The average delivery and final weights in the feedlot cattle were 631 and 1180 lb, respectively. The incidence of BRD in these feedlot cattle was 9.43%. Among treated cattle, 47.9% were treated once, 36.6% were treated twice, and 15.5% were treated 3 times or more. Cattle treated for BRD had significantly lower feedlot gains and yielded lighter carcasses (20 lb less) with less backfat and marbling. It was reported that these values generally decreased as the number of BRD treatments increased. The heritability estimates for BRD resistance and number of treatments were only 0.07 and 0.02, respectively. This heritability estimate for BRD resistance is similar to that reported in research at the U.S. Meat Animal Research Center (estimates of 0.04 to 0.08).9,10 This Iowa study indicated that selection for BRD resistance may have little to favorable effects on hot carcass weight, ribeye area, and backfat thickness due to low genetics correlations between BRD incidence and these traits. Favorable genetic correlation estimates for feedlot daily gain, final weight, and marbling with either health measure were also reported. These researchers concluded that because of the high economic cost associated with BRD incidence, even these low estimates for heritability of BRD resistance should be considered for incorporation into beef cattle breeding programs.

Source: Britt Hicks, Ph.D., PAS, Area Extension Livestock Specialist

1 Garcia, M. D., R. M. Thallman, T. L. Wheeler, S. D. Shackelford, and E. Casas. 2010. Effect of bovine respiratory disease and overall pathogenic disease incidence on carcass traits. J. Anim. Sci. 88: 491-496.
2 McNeill, J. W., J. C. Paschal, M. S. McNeill, and W. W. Morgan. 1996. Effect of morbidity on performance and profitability of feedlot steers. J. Anim. Sci. 74 (Suppl. 1): 135 (Abstr.).
3 Gardner, B. A., H. G. Dolezal, L. K. Bryant, F. N. Owens, and R. A. Smith. 1999. Health of finishing steers: Effects on performance, carcass traits, and meat tenderness. J. Anim. Sci. 77: 3168-3175.
4 Roeber, D. L., N. C. Speer, J. G. Gentry, J. D. Tatum, C. D. Smith, J. C. Whittier, G. F. Jones, K. E. Belk, and G. C. Smith. 2001. Feeder cattle health management: Effects on morbidity rates, feedlot performance, carcass characteristics, and beef palability. Prof. Anim. Sci. 17: 39-44.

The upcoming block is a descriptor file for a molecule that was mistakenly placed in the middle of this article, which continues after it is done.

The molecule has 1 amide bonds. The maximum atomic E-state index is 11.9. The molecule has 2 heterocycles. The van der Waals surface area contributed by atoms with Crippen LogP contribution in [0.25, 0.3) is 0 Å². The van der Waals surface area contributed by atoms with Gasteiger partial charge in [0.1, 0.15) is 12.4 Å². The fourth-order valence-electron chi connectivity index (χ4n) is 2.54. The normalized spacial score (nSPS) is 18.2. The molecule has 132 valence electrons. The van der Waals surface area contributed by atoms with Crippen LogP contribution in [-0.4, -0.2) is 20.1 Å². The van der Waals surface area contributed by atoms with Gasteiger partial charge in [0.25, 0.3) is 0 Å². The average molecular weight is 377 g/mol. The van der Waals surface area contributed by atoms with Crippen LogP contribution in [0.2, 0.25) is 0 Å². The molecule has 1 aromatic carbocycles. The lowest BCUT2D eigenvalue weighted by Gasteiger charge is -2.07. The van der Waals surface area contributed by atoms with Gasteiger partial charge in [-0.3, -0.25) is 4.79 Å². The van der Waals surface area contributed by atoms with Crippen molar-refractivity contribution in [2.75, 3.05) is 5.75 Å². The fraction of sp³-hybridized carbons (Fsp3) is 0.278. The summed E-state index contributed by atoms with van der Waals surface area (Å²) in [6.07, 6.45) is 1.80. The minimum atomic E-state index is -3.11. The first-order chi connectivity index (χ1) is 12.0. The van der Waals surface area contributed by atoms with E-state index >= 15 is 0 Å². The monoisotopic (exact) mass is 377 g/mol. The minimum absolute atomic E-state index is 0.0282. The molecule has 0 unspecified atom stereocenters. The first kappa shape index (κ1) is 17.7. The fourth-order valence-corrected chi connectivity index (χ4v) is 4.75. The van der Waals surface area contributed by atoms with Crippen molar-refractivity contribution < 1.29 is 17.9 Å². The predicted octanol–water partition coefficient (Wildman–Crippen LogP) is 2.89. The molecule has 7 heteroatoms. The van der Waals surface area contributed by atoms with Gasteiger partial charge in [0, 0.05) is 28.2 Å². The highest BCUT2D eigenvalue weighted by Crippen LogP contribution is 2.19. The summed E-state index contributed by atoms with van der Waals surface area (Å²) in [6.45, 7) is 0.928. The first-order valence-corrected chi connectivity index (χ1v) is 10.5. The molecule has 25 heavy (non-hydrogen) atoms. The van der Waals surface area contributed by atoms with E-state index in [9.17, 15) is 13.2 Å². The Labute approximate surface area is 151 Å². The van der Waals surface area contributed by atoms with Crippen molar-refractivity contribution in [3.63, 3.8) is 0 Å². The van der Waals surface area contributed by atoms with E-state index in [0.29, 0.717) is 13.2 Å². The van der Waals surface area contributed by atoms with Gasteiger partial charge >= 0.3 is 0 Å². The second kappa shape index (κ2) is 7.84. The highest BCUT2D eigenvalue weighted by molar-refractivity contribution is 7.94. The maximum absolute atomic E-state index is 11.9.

5 Waggoner, J. W., C. P. Mathis, C. A. Loest, J. E. Sawyer, F. T. McCollum, III, and J. P. Banta. 2007. Case study: Impact of morbidity in finishing beef steers on feedlot average daily gain, carcass characteristics, and carcass value. Prof. Anim. Sci. 23: 174-178.
6 Montgomery, S. P., J. J. Sindt, M. A. Greenquist, W. F. Miller, J. N. Pike, E. R. Loe, M. J. Sulpizio, and J. S. Drouillard. 2009. Plasma metabolites of receiving heifers and the relationship between apparent bovine respiratory disease, body weight gain, and carcass characteristics. J. Anim. Sci. 87: 328-333.
7 Schneider, M. J., R. G. Tait Jr., W. D. Busby, and J. M. Reecy. 2009. An evaluation of bovine respiratory disease complex in feedlot cattle: Impact on performance and carcass traits using treatment records and lung lesion scores. J. Anim. Sci. 87: 1821-1827.
8 Schneider, M. J., R. G. Tait Jr., M. V. Ruble, W. D. Busby, and J. M. Reecy. 2010. Evaluation of fixed sources of variation and estimation of genetic parameters for incidence of bovine respiratory disease in preweaned calves and feedlot cattle. J. Anim. Sci. 88: 1220-1228.
9 Snowder, G. D., L. D. Van Vleck, L. V. Cundiff, and G. L. Bennett. 2006. Bovine respiratory disease in feedlot cattle: Environmental, genetic, and economic factors. J. Anim. Sci. 84: 1999-2008.
10 Snowder, G. D., L. D. Van Vleck, L. V. Cundiff, G. L. Bennett, M. Koohmaraie, and M. E. Dikeman. 2007. Bovine respiratory disease in feedlot cattle: Phenotypic, environmental, and genetic correlations with growth, carcass, and longissimus muscle palatability traits. J. Anim. Sci. 85: 1885-1892.